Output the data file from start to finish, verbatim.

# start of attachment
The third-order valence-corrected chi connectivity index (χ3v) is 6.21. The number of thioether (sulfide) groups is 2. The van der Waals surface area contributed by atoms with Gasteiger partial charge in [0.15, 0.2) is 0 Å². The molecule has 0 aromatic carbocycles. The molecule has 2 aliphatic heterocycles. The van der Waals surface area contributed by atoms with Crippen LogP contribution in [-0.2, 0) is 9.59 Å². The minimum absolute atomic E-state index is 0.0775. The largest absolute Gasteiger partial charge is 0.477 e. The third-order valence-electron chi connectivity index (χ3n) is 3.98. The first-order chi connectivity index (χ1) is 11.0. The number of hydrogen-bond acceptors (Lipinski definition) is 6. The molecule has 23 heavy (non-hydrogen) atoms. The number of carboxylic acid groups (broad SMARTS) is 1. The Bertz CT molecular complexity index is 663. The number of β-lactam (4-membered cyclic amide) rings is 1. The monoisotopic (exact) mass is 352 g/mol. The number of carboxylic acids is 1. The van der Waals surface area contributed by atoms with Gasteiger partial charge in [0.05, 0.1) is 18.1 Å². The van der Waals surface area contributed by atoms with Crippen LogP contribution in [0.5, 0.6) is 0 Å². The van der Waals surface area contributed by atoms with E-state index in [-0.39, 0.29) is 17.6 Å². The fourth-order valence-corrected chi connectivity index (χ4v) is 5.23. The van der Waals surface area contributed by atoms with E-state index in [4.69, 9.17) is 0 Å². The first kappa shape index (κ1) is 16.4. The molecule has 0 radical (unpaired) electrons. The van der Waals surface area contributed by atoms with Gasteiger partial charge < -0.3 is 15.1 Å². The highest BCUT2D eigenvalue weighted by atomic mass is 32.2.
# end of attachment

The third-order valence-corrected chi connectivity index (χ3v) is 6.21. The number of thioether (sulfide) groups is 2. The van der Waals surface area contributed by atoms with Gasteiger partial charge in [0.15, 0.2) is 0 Å². The molecule has 0 aromatic carbocycles. The molecule has 2 aliphatic heterocycles. The van der Waals surface area contributed by atoms with Crippen LogP contribution in [-0.2, 0) is 9.59 Å². The minimum absolute atomic E-state index is 0.0775. The largest absolute Gasteiger partial charge is 0.477 e. The third-order valence-electron chi connectivity index (χ3n) is 3.98. The first-order chi connectivity index (χ1) is 11.0. The number of hydrogen-bond acceptors (Lipinski definition) is 6. The molecule has 23 heavy (non-hydrogen) atoms. The number of carboxylic acid groups (broad SMARTS) is 1. The Bertz CT molecular complexity index is 663. The number of β-lactam (4-membered cyclic amide) rings is 1. The monoisotopic (exact) mass is 352 g/mol. The number of carboxylic acids is 1. The van der Waals surface area contributed by atoms with Gasteiger partial charge in [0.05, 0.1) is 18.1 Å². The van der Waals surface area contributed by atoms with Crippen LogP contribution in [0.5, 0.6) is 0 Å². The van der Waals surface area contributed by atoms with E-state index in [-0.39, 0.29) is 17.6 Å². The fourth-order valence-corrected chi connectivity index (χ4v) is 5.23. The van der Waals surface area contributed by atoms with E-state index in [4.69, 9.17) is 0 Å². The first kappa shape index (κ1) is 16.4. The molecule has 0 radical (unpaired) electrons. The van der Waals surface area contributed by atoms with Gasteiger partial charge < -0.3 is 15.1 Å². The highest BCUT2D eigenvalue weighted by atomic mass is 32.2.